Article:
For a smart door lock, the Goji Lock has a lot going for it. Users can unlock this fixture via both Bluetooth and Wi-Fi, and use a built-in camera to see who's at the door from anywhere in the world. What sets it apart from other smart locks, however, is that it possesses the very technology it's meant to replace: a hidden, manual keyhole.
Goji showed off its smart lock, which will release in early 2014 and cost $299, at CES 2014. Tom's Guide had a chance to examine the device firsthand. The Goji Lock is a small metal cylinder that fits over a traditional deadbolt lock. When a user brings a recognized Bluetooth device within range, the door automatically unlocks, obviating the need to hunt for keys.
This is a standard feature of Bluetooth locks, but the Goji Lock offers a few more functionalities. Users can control the lock manually via Wi-Fi (if, for example, you are upstairs and need to unlock the door for a visitor) and connect to it via iOS and Android mobile devices. If a family member locks him or herself out while you're at work, you can let him or her in remotely.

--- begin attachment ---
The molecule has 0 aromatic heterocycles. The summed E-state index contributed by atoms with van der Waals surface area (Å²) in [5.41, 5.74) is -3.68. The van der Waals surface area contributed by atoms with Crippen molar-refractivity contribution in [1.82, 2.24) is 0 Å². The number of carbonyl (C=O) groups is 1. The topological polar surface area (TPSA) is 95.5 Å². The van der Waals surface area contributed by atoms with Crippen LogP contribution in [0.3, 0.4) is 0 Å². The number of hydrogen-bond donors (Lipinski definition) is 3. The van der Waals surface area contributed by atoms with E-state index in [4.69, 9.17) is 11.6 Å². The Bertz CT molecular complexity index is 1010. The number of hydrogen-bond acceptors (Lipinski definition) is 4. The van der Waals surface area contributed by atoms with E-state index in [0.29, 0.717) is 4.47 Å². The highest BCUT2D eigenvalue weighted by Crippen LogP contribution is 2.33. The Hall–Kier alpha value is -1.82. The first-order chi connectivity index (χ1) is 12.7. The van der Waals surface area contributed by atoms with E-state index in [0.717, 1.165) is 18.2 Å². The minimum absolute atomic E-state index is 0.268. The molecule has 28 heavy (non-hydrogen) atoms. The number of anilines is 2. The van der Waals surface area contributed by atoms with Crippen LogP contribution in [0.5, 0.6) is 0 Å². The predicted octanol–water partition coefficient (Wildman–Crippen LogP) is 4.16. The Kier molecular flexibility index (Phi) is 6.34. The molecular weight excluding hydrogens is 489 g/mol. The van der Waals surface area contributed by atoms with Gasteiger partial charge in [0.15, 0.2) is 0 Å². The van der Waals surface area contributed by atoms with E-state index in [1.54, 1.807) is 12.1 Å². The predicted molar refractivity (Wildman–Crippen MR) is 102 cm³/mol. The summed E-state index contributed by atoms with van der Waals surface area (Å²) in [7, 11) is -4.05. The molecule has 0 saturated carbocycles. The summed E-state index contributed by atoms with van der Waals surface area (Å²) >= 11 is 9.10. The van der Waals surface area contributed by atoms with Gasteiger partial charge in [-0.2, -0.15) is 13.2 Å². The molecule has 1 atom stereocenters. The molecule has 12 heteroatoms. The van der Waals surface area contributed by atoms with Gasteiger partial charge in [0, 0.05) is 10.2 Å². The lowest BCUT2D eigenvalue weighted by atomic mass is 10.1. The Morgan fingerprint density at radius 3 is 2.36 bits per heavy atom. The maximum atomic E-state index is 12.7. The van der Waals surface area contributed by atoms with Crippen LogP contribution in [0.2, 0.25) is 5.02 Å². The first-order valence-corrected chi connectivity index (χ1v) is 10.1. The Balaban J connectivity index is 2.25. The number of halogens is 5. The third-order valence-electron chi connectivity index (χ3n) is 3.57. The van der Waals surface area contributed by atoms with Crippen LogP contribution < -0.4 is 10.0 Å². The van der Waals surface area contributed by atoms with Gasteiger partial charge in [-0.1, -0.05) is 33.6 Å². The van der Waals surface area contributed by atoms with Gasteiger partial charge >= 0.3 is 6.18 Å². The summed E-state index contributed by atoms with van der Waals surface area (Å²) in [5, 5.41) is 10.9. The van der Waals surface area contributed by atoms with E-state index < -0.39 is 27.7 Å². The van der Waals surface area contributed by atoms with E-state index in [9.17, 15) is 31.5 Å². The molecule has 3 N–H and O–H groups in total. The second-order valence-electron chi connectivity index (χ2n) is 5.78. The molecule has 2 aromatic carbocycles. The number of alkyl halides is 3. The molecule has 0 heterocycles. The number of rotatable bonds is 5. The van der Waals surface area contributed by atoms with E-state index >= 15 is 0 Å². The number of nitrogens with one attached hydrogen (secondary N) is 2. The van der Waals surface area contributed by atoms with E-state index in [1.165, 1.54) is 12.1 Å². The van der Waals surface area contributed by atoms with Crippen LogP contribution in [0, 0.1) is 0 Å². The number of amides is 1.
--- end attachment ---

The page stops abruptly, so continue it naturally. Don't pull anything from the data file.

The Goji Lock also allows users to grant and revoke access to other Bluetooth devices, as well as electronic key fobs for those without modern mobile phones.
One of the Goji's unique features is its front-facing camera, which takes a photo of each visitor to your home and alerts you via text message when someone unexpected arrives. The lock uploads these photos to cloud storage along with the time and date of the attempted entry.
While it's not a make-or-break feature, the Goji Lock also sports a durable LED screen that recognizes users based on their devices and greets them when they enter (the model at CES displayed "Welcome John" constantly, although users can program their own names in).
If all else fails, users can still fold the smart lock open and use a traditional key.
The Goji Lock is an attractive device with a lot of features, but it's also very expensive; other smart locks tend to retail for $220 or so. The hidden keyhole, LED screen and all-seeing camera could come in handy, but $80 is a lot to dish out for secondary features.